Warren Gatland. Photo by Getty
If his heel injuries were not bad enough, someone pointed
out to Warren Gatland that the past few Lions coaches were
sacked from their day jobs not long after their return.
Graham Henry, Clive Woodward and Ian McGeechan fell out of
favour or lost their nerve after their Lions forays in 2001,
2005 and 2009.
Now Gatland, the 49-year-old former schoolteacher with 140
caps for Waikato, 17 tour games for the All Blacks and an
international coaching career spanning 14 years with Ireland
and Wales, is planning his foray to Australia next year as
Those duties already have a serious grip. Around another bout
of heel surgery, Gatland has fitted in a stack of travel to
matches and blue chip sponsors' engagements.
Every week in Britain national newspapers and Sky are picking
Lions teams, while there is an endless range of commercial
"As a brand we want the Lions to be successful because I
think they are a bit special in the rugby world," Gatland
told the Herald.
"It captures a bit of the traditional tour theme and should
be something else. Already I am absolutely amazed at the
interest here and in Australia, the financial input, the work
going on around the tour, even compared to what we had in
South Africa three years ago."
Gatland was an assistant to McGeechan on that trip and will
announce his coaching setup in a few weeks.
He was going to be freed from those duties for Wales' test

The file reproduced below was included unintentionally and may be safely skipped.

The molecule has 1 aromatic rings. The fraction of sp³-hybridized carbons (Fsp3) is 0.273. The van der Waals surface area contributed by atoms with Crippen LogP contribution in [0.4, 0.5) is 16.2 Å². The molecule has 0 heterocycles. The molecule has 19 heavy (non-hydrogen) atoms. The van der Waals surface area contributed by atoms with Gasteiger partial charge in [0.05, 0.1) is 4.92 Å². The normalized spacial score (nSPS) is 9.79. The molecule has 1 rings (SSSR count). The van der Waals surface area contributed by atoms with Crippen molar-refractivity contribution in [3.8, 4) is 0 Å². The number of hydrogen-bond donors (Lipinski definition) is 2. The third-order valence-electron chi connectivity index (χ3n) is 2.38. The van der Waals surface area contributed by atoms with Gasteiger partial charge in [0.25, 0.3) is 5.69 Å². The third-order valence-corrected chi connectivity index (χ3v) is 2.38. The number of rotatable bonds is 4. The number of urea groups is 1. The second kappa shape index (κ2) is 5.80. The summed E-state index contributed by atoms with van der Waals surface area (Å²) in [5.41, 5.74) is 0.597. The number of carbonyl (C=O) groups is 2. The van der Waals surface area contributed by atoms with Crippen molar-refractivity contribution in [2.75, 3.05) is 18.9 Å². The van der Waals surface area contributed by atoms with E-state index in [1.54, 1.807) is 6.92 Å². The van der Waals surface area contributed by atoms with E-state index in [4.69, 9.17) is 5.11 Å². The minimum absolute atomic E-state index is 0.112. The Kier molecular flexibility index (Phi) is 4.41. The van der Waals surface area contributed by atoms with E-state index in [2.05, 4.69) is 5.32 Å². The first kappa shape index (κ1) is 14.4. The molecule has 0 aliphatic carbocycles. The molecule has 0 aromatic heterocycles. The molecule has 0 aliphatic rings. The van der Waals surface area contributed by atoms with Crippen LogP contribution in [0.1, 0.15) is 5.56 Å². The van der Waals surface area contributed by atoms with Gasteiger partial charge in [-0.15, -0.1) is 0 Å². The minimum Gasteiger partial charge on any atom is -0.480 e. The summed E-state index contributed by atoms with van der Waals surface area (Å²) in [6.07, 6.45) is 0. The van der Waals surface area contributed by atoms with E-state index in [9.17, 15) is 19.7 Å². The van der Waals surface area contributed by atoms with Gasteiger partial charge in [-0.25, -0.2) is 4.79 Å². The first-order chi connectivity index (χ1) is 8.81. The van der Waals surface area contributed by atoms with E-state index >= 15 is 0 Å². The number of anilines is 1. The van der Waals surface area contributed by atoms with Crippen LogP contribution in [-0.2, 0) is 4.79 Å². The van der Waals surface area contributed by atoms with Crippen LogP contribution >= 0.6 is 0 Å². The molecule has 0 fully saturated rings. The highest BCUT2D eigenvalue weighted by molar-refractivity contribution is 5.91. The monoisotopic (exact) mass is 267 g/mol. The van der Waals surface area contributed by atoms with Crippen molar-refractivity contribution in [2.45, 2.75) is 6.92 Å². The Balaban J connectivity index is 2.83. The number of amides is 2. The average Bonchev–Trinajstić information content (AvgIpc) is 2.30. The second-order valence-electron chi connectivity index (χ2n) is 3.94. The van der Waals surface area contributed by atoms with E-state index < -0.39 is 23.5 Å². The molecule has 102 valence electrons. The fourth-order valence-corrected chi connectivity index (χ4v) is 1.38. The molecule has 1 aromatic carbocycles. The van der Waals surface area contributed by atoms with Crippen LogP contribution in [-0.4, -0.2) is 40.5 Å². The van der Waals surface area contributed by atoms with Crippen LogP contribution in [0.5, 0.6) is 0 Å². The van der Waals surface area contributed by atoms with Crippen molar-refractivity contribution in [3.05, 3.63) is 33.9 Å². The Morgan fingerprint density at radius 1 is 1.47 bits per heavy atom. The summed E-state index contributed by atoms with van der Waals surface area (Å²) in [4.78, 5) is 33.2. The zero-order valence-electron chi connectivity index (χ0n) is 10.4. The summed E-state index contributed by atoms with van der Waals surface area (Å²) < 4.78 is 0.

with the Wallabies next week, as a preview to some of the
opposition the Lions will face next year.
But that solitary task became a double-act when he was
released to coach Wales against the All Blacks tomorrow at
the Millennium Stadium.
At some stage Gatland wants to coach back in New Zealand to
complete more than the couple of years he had from 2005-06
with Waikato and then as technical advisor to the Chiefs.
That is in the distance after the Lions tour and he hopes a
continued association with Wales to the 2015 World Cup.
Five months spent recovering in New Zealand after his
accident this year allowed Gatland to get a fresh insight
into his career and aims.
"It gave me time to think, to re-engage with New Zealand
rugby and gather a whole lot of different thoughts and ideas
about where the game was going.
"I spoke to people from Waikato, the Chiefs and All Blacks
and it gave me a renewed perspective and insight on the game.
As a coach, I am learning all the time and those months were
invaluable for that."
He is now gearing up for the Lions before readying for
another two year push to the World Cup.
He sees himself as more of a co-ordinator, bringing on the
talents of his staff like Rob Howley and Shaun Edwards so
they can lead he next wave of Welsh talent.
"Coaching is in my blood. I love it. I drove Wales hard and
was hands-on for a while but now it is time to empower
others," he said.
Gatland is convinced rugby sides thrive on a multi-layered
approach. They need some freedom but discipline and
boundaries were also a necessity.
"Wales know for example, if they are told to do something,
they do it. If not they may as well go back home tomorrow."
The Lions would need men of character and discipline as much
as ability when they play nine games including three tests in
Australia next June and July.
Once the side is chosen, they will scarcely practice together
before heading to Hong Kong for an opening game against the
Barbarians on June 1, then on to Australia.
- By Wynne Gray of the New Zealand Herald in Cardiff